Conv. Plasma
Nigella Sativa
Peg.. Lambda

All sotrovimab studies
Meta analysis
Home COVID-19 treatment researchSotrovimabSotrovimab (more..)
Melatonin Meta
Bromhexine Meta Metformin Meta
Budesonide Meta
Cannabidiol Meta Molnupiravir Meta
Colchicine Meta
Conv. Plasma Meta
Curcumin Meta Nigella Sativa Meta
Ensovibep Meta Nitazoxanide Meta
Famotidine Meta Paxlovid Meta
Favipiravir Meta Peg.. Lambda Meta
Fluvoxamine Meta Quercetin Meta
Hydroxychlor.. Meta Remdesivir Meta
Ivermectin Meta
Lactoferrin Meta

All Studies   Meta Analysis   Recent:  
0 0.5 1 1.5 2+ Severe case -20% Improvement Relative Risk Sotrovimab  Kneidinger et al.  EARLY TREATMENT Is early treatment with sotrovimab beneficial for COVID-19? Retrospective 218 patients in Germany (January - March 2022) No significant difference in severe cases Kneidinger et al., Infection, September 2022 Favors sotrovimab Favors control

Outcome of lung transplant recipients infected with SARS-CoV-2/Omicron/B.1.1.529: a Nationwide German study

Kneidinger et al., Infection, doi:10.1007/s15010-022-01914-8
Sep 2022  
  Source   PDF   All Studies   Meta AnalysisMeta
Retrospective 218 COVID+ lung transplant patients in Germany, showing no significant difference in severe cases with early sotrovimab use.
Efficacy is variant dependent. In Vitro studies predict lower efficacy for BA.1 Liu, Sheward, VanBlargan and a lack of efficacy for BA.2 Zhou. US EUA has been revoked.
This study includes remdesivir, casirivimab/imdevimab, sotrovimab, and molnupiravir.
risk of severe case, 20.2% higher, RR 1.20, p = 0.79, treatment 21 of 125 (16.8%), control 13 of 93 (14.0%).
Effect extraction follows pre-specified rules prioritizing more serious outcomes. Submit updates
Kneidinger et al., 9 Sep 2022, retrospective, Germany, peer-reviewed, 11 authors, study period 1 January, 2022 - 20 March, 2022, lung transplant patients.
All Studies   Meta Analysis   Submit Updates or Corrections
This PaperSotrovimabAll
Outcome of lung transplant recipients infected with SARS-CoV-2/Omicron/B.1.1.529: a Nationwide German study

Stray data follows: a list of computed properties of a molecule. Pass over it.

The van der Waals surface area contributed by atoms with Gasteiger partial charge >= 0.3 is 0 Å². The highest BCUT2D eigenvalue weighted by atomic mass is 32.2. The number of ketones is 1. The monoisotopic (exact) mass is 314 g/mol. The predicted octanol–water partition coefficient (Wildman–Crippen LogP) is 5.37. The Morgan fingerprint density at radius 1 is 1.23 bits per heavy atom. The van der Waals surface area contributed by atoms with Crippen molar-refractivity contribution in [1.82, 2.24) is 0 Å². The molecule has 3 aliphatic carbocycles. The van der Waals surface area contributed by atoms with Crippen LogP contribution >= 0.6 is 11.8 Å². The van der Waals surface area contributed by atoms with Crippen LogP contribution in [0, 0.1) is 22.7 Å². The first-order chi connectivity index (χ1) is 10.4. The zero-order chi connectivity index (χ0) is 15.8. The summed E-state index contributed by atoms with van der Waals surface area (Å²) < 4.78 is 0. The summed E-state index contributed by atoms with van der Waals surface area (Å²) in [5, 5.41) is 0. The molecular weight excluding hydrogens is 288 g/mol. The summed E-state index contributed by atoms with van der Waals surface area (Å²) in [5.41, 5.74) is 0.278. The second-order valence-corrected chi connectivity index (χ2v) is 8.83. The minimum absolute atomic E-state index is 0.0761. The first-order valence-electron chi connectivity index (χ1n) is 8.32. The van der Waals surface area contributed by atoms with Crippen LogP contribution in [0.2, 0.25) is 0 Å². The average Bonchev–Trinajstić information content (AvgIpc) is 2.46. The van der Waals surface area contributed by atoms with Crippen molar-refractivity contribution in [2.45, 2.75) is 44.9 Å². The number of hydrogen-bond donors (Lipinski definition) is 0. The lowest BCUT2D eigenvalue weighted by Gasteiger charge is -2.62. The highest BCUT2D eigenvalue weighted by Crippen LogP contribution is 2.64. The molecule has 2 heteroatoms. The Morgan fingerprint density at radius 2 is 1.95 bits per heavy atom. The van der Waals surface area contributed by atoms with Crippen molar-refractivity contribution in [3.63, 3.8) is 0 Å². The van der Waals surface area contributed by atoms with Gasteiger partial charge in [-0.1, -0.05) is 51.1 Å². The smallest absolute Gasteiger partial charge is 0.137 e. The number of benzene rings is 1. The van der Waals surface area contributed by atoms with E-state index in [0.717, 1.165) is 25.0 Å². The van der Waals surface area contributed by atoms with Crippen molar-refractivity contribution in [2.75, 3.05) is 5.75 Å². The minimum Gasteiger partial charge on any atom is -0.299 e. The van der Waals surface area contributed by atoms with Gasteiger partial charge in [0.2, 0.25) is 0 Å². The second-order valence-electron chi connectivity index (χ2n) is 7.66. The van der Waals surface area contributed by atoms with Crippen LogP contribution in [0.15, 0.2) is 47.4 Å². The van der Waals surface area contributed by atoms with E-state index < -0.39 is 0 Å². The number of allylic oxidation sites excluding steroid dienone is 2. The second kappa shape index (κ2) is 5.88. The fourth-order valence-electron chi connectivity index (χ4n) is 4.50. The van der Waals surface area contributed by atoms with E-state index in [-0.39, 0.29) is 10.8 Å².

Nikolaus Kneidinger, Matthias Hecker, Vasiliki Bessa, Ina Hettich, Alexandra Wald, Sabine Wege, Anna-Barbara Nolde, Maike Oldigs, Zulfiya Syunyaeva, Heinrike Wilkens, Jens Gottlieb
Infection, doi:10.1007/s15010-022-01914-8
Purpose Coronavirus disease 2019 (COVID-19) caused by severe acute respiratory syndrome coronavirus type 2 (SARS-CoV-2) is currently the major threat for immunocompromised individuals. The course of COVID-19 in lung transplant recipients in the Omicron era remains unknown. The aim of the study was to assess outcome and associated factors in lung transplant recipients in a German-wide multicenter approach. Methods All affected individuals from January 1st to March 20th, 2022 from 8 German centers during the Omicron wave were collected. Baseline characteristics and antiviral measures were associated with outcome. Results Of 218 patients with PCR-proven SARS-CoV-2 infection 166 patients (76%) received any early (< 7 days) antiviral therapy median 2 (interquartile range 1-4) days after symptom onset. Most patients received sotrovimab (57%), followed by remdesivir (21%) and molnupiravir (21%). An early combination therapy was applied in 45 patients (21%). Thirty-four patients (16%) developed a severe or critical disease severity according to the WHO scale. In total, 14 patients (6.4%) died subsequently associated with COVID-19. Neither vaccination and antibody status, nor applied treatments were associated with outcome. Only age and glomerular filtration rate < 30 ml/min/1.73m 2 were independent risk factors for a severe or critical COVID-19. Conclusion COVID-19 due to Omicron remains an important threat for lung transplant recipients. In particular, elderly patients and patients with impaired kidney function are at risk for worse outcome. Prophylaxis and therapy in highly immunocompromised individuals need further improvement.
Author contributions NK and JG designed and directed the project. All authors contributed to the data collection. NK and JG performed the analysis and drafted the manuscript. All authors were involved in interpretation of results reviewed the manuscript. Funding Open Access funding enabled and organized by Projekt DEAL. Not applicable. Declarations Competing interests The authors declare no competing interests. Conflict of interest The authors have no competing interests as defined by Springer, or other interests that might be perceived to influence the results and/or discussion reported in this paper. Ethical approval The study was approved by the central institutional ethics committee (LMU Munich, Germany; project number 22-0078). Open Access This article is licensed under a Creative Commons Attribution 4.0 International License, which permits use, sharing, adaptation, distribution and reproduction in any medium or format, as long as you give appropriate credit to the original author(s) and the source, provide a link to the Creative Commons licence, and indicate if changes were made. The images or other third party material in this article are included in the article's Creative Commons licence, unless indicated otherwise in a credit line to the material. If material is not included in the article's Creative Commons licence and your intended use is not permitted by statutory regulation or exceeds the permitted use, you will need to obtain permission directly from the..
Aversa, Benvenuto, Anderson, COVID-19 in lung transplant recipients: a single center case series from New York City, Am J Transplant, doi:10.1111/ajt.16241